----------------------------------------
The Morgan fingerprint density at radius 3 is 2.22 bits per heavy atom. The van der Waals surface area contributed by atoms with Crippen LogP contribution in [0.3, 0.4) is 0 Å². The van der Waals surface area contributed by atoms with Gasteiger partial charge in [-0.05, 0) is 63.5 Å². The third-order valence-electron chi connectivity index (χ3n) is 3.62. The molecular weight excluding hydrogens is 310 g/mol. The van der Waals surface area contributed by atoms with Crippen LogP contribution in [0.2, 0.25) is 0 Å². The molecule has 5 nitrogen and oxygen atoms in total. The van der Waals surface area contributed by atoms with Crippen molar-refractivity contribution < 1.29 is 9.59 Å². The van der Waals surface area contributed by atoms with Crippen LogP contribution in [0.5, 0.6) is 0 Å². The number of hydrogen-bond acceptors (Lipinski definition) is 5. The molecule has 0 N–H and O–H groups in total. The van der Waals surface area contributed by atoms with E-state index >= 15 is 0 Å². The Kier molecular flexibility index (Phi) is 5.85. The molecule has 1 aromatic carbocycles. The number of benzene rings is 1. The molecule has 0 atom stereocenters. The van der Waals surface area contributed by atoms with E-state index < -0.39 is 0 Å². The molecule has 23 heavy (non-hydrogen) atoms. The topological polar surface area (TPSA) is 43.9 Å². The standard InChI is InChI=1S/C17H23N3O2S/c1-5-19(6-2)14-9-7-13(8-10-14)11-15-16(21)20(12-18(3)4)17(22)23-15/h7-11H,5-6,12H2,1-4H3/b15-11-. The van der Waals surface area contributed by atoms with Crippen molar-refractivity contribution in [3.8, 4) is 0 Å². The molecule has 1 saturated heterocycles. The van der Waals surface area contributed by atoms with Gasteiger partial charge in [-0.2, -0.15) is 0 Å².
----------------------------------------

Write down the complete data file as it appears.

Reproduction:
The Morgan fingerprint density at radius 3 is 2.22 bits per heavy atom. The van der Waals surface area contributed by atoms with Crippen LogP contribution in [0.3, 0.4) is 0 Å². The van der Waals surface area contributed by atoms with Gasteiger partial charge in [-0.05, 0) is 63.5 Å². The third-order valence-electron chi connectivity index (χ3n) is 3.62. The molecular weight excluding hydrogens is 310 g/mol. The van der Waals surface area contributed by atoms with Crippen LogP contribution in [0.2, 0.25) is 0 Å². The molecule has 5 nitrogen and oxygen atoms in total. The van der Waals surface area contributed by atoms with Crippen molar-refractivity contribution < 1.29 is 9.59 Å². The van der Waals surface area contributed by atoms with Crippen LogP contribution in [0.5, 0.6) is 0 Å². The number of hydrogen-bond acceptors (Lipinski definition) is 5. The molecule has 0 N–H and O–H groups in total. The van der Waals surface area contributed by atoms with E-state index >= 15 is 0 Å². The Kier molecular flexibility index (Phi) is 5.85. The molecule has 1 aromatic carbocycles. The number of benzene rings is 1. The molecule has 0 atom stereocenters. The van der Waals surface area contributed by atoms with E-state index < -0.39 is 0 Å². The molecule has 23 heavy (non-hydrogen) atoms. The topological polar surface area (TPSA) is 43.9 Å². The standard InChI is InChI=1S/C17H23N3O2S/c1-5-19(6-2)14-9-7-13(8-10-14)11-15-16(21)20(12-18(3)4)17(22)23-15/h7-11H,5-6,12H2,1-4H3/b15-11-. The van der Waals surface area contributed by atoms with Crippen molar-refractivity contribution in [3.8, 4) is 0 Å². The molecule has 1 saturated heterocycles. The van der Waals surface area contributed by atoms with Gasteiger partial charge in [-0.2, -0.15) is 0 Å².